“My wow I’m at the Masters moment came Sunday night when I stayed in the Crow’s Nest,” Bard said while conducting interviews under the fabled Oak Tree just outside of the Augusta National Clubhouse, just paces away from the first tee. “I was up there by myself, the only amateur staying there that night. I had the whole thing to myself. I laid down to go to sleep that night and I started thinking, `Wow, I’m staying in the Crow’s Nest, I’m staying where all the great amateurs in the history of the game have stayed when they played the Masters.’ That’s so cool.”

This week, Bard has attended the Amateurs Dinner where he and the five other non-professional players in the field were treated to dinner and heard speeches from Curtis Strange and the presidents of the United States Golf Association and the Royal and Ancient Golf Club.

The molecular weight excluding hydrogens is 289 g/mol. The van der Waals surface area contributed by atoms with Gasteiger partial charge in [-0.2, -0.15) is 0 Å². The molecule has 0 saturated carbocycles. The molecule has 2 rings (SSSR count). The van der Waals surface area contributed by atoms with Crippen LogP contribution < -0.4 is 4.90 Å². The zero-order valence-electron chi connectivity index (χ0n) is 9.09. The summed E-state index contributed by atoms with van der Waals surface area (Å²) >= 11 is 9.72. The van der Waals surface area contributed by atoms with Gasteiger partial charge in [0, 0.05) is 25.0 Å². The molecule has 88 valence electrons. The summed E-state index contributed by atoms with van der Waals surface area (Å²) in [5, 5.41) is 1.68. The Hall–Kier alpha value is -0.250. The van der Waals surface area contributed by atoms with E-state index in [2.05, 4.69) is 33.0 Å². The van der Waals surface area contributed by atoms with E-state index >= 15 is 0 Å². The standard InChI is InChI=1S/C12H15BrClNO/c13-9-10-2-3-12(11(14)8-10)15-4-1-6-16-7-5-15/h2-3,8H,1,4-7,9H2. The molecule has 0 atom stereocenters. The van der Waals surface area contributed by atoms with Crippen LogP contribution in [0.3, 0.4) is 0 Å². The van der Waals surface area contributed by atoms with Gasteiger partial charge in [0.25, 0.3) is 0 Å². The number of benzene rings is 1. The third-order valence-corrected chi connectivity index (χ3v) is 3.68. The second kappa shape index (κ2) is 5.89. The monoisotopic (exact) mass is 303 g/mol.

He’s played practice rounds with Larry Mize, Billy Horschel and V.J. Singh. He took the opportunity to gain as much knowledge of the course as possible and found his peers to be happy to help.

“He (Larry Mize) was extremely nice, extremely open with me,” Bard said of the 1987 Masters champion who won with a dramatic chip from off the green at the 11th hole to win a playoff. “I even asked him about his historic chip-in on the 11th green. He showed me a lot of different things, like where to miss, where to be on some of those greens, and around them. What pins to go at, what pins not to go at.”

Wednesday afternoon he participated in the Par 3 Contest and played with former Masters champion Zach Johnson and LSU grad Smylie Kaufman. They toured the nine-hole circuit that was jam packed with thousands of fans, playing behind a trio that included golf royalty — Gary Player, Tom Watson and Jack Nicklaus.